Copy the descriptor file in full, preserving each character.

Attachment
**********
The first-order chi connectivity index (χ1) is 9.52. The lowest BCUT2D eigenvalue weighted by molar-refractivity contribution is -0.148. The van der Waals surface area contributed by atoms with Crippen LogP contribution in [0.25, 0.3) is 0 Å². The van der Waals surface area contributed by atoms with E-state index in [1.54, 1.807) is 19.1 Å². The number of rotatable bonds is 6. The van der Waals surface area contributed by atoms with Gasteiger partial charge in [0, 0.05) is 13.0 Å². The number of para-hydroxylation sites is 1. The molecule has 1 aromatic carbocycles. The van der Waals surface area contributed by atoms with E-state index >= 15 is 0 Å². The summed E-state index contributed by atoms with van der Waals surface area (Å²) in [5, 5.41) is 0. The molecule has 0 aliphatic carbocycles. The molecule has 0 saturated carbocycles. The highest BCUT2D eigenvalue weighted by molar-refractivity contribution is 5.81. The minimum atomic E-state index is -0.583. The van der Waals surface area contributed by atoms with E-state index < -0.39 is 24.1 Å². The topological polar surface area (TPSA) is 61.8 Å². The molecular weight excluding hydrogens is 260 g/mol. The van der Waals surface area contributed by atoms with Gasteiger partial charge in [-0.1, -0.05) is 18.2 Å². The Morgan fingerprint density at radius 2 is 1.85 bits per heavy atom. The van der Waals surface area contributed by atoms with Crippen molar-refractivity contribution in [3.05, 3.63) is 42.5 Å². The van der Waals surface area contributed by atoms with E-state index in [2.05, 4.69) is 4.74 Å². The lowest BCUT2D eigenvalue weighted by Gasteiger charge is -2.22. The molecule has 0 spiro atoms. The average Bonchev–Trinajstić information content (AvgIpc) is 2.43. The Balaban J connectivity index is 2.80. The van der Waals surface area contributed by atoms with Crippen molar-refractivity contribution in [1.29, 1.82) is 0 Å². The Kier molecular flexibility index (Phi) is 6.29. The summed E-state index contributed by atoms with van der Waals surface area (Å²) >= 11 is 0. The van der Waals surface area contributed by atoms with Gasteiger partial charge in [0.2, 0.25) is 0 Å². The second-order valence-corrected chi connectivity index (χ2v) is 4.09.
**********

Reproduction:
The first-order chi connectivity index (χ1) is 9.52. The lowest BCUT2D eigenvalue weighted by molar-refractivity contribution is -0.148. The van der Waals surface area contributed by atoms with Crippen LogP contribution in [0.25, 0.3) is 0 Å². The van der Waals surface area contributed by atoms with E-state index in [1.54, 1.807) is 19.1 Å². The number of rotatable bonds is 6. The van der Waals surface area contributed by atoms with Gasteiger partial charge in [0, 0.05) is 13.0 Å². The number of para-hydroxylation sites is 1. The molecule has 1 aromatic carbocycles. The van der Waals surface area contributed by atoms with E-state index >= 15 is 0 Å². The summed E-state index contributed by atoms with van der Waals surface area (Å²) in [5, 5.41) is 0. The molecule has 0 aliphatic carbocycles. The molecule has 0 saturated carbocycles. The highest BCUT2D eigenvalue weighted by molar-refractivity contribution is 5.81. The minimum atomic E-state index is -0.583. The van der Waals surface area contributed by atoms with E-state index < -0.39 is 24.1 Å². The topological polar surface area (TPSA) is 61.8 Å². The molecular weight excluding hydrogens is 260 g/mol. The van der Waals surface area contributed by atoms with Gasteiger partial charge in [-0.1, -0.05) is 18.2 Å². The Morgan fingerprint density at radius 2 is 1.85 bits per heavy atom. The van der Waals surface area contributed by atoms with Crippen molar-refractivity contribution in [3.05, 3.63) is 42.5 Å². The van der Waals surface area contributed by atoms with E-state index in [2.05, 4.69) is 4.74 Å². The lowest BCUT2D eigenvalue weighted by Gasteiger charge is -2.22. The molecule has 0 spiro atoms. The average Bonchev–Trinajstić information content (AvgIpc) is 2.43. The Balaban J connectivity index is 2.80. The van der Waals surface area contributed by atoms with Crippen molar-refractivity contribution in [1.29, 1.82) is 0 Å². The Kier molecular flexibility index (Phi) is 6.29. The summed E-state index contributed by atoms with van der Waals surface area (Å²) >= 11 is 0. The van der Waals surface area contributed by atoms with Gasteiger partial charge in [0.2, 0.25) is 0 Å². The second-order valence-corrected chi connectivity index (χ2v) is 4.09.